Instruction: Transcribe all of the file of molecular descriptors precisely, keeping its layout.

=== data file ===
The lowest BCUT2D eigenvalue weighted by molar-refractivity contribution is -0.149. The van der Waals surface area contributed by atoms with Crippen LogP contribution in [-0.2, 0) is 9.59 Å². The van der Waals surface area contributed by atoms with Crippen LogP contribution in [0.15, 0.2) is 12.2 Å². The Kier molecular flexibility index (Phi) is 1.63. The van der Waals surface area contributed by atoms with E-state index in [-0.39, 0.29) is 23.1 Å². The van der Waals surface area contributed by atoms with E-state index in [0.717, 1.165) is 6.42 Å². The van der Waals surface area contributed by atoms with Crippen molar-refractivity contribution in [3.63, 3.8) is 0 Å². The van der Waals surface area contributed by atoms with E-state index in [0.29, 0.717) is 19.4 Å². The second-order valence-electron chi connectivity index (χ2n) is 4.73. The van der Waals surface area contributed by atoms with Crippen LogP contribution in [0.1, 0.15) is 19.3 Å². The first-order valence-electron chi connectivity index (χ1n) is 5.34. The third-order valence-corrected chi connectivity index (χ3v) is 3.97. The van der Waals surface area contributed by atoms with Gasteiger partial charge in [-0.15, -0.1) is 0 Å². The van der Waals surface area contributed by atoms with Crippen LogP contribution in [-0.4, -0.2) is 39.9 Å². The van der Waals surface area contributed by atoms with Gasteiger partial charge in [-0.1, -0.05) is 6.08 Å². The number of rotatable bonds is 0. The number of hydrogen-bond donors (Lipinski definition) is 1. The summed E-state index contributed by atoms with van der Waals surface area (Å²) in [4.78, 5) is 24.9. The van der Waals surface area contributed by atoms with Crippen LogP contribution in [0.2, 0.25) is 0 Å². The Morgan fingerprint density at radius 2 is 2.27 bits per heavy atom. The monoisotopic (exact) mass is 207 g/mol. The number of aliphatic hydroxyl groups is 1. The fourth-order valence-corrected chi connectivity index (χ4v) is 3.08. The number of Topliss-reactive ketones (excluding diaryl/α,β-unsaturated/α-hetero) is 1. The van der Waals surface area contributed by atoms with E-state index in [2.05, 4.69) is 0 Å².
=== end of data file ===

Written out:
The lowest BCUT2D eigenvalue weighted by molar-refractivity contribution is -0.149. The van der Waals surface area contributed by atoms with Crippen LogP contribution in [-0.2, 0) is 9.59 Å². The van der Waals surface area contributed by atoms with Crippen LogP contribution in [0.15, 0.2) is 12.2 Å². The Kier molecular flexibility index (Phi) is 1.63. The van der Waals surface area contributed by atoms with E-state index in [-0.39, 0.29) is 23.1 Å². The van der Waals surface area contributed by atoms with E-state index in [0.717, 1.165) is 6.42 Å². The van der Waals surface area contributed by atoms with Crippen molar-refractivity contribution in [3.63, 3.8) is 0 Å². The van der Waals surface area contributed by atoms with E-state index in [0.29, 0.717) is 19.4 Å². The second-order valence-electron chi connectivity index (χ2n) is 4.73. The van der Waals surface area contributed by atoms with Crippen LogP contribution in [0.1, 0.15) is 19.3 Å². The first-order valence-electron chi connectivity index (χ1n) is 5.34. The third-order valence-corrected chi connectivity index (χ3v) is 3.97. The van der Waals surface area contributed by atoms with Gasteiger partial charge in [-0.15, -0.1) is 0 Å². The van der Waals surface area contributed by atoms with Crippen LogP contribution in [-0.4, -0.2) is 39.9 Å². The van der Waals surface area contributed by atoms with Gasteiger partial charge in [-0.1, -0.05) is 6.08 Å². The number of rotatable bonds is 0. The number of hydrogen-bond donors (Lipinski definition) is 1. The summed E-state index contributed by atoms with van der Waals surface area (Å²) in [4.78, 5) is 24.9. The van der Waals surface area contributed by atoms with Crippen LogP contribution in [0.2, 0.25) is 0 Å². The Morgan fingerprint density at radius 2 is 2.27 bits per heavy atom. The monoisotopic (exact) mass is 207 g/mol. The number of aliphatic hydroxyl groups is 1. The fourth-order valence-corrected chi connectivity index (χ4v) is 3.08. The number of Topliss-reactive ketones (excluding diaryl/α,β-unsaturated/α-hetero) is 1. The van der Waals surface area contributed by atoms with E-state index in [2.05, 4.69) is 0 Å².